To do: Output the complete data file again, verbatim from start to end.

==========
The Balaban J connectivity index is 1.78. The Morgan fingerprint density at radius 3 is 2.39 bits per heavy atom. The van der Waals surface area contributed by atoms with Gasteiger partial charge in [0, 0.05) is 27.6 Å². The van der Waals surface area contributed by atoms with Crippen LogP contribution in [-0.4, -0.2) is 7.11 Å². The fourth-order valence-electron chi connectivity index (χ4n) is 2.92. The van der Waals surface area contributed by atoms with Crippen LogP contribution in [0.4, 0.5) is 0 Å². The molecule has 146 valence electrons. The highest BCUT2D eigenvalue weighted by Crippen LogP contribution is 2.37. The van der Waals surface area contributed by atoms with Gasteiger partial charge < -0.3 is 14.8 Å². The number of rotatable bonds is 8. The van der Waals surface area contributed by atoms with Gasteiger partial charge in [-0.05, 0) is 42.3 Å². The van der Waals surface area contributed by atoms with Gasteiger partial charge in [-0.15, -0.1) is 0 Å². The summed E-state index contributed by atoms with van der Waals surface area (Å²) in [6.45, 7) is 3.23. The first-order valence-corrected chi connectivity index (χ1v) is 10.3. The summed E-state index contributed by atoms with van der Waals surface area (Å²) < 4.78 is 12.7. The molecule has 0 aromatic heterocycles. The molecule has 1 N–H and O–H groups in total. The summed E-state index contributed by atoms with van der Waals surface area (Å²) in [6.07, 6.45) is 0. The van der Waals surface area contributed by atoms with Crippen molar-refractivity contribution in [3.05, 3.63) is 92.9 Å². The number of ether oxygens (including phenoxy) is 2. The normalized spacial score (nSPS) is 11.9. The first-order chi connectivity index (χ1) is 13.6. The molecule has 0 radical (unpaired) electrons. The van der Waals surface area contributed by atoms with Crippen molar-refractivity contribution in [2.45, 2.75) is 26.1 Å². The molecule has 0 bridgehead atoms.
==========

The Balaban J connectivity index is 1.78. The Morgan fingerprint density at radius 3 is 2.39 bits per heavy atom. The van der Waals surface area contributed by atoms with Gasteiger partial charge in [0, 0.05) is 27.6 Å². The van der Waals surface area contributed by atoms with Crippen LogP contribution in [-0.4, -0.2) is 7.11 Å². The fourth-order valence-electron chi connectivity index (χ4n) is 2.92. The van der Waals surface area contributed by atoms with Crippen LogP contribution in [0.4, 0.5) is 0 Å². The molecule has 146 valence electrons. The highest BCUT2D eigenvalue weighted by Crippen LogP contribution is 2.37. The van der Waals surface area contributed by atoms with Gasteiger partial charge < -0.3 is 14.8 Å². The number of rotatable bonds is 8. The van der Waals surface area contributed by atoms with Gasteiger partial charge in [-0.05, 0) is 42.3 Å². The van der Waals surface area contributed by atoms with Gasteiger partial charge in [-0.15, -0.1) is 0 Å². The summed E-state index contributed by atoms with van der Waals surface area (Å²) in [6.45, 7) is 3.23. The first-order valence-corrected chi connectivity index (χ1v) is 10.3. The summed E-state index contributed by atoms with van der Waals surface area (Å²) < 4.78 is 12.7. The molecule has 0 aromatic heterocycles. The molecule has 1 N–H and O–H groups in total. The summed E-state index contributed by atoms with van der Waals surface area (Å²) in [6.07, 6.45) is 0. The van der Waals surface area contributed by atoms with Crippen molar-refractivity contribution in [3.05, 3.63) is 92.9 Å². The number of ether oxygens (including phenoxy) is 2. The normalized spacial score (nSPS) is 11.9. The first-order chi connectivity index (χ1) is 13.6. The molecule has 0 radical (unpaired) electrons. The van der Waals surface area contributed by atoms with Crippen molar-refractivity contribution in [2.45, 2.75) is 26.1 Å². The molecule has 0 bridgehead atoms.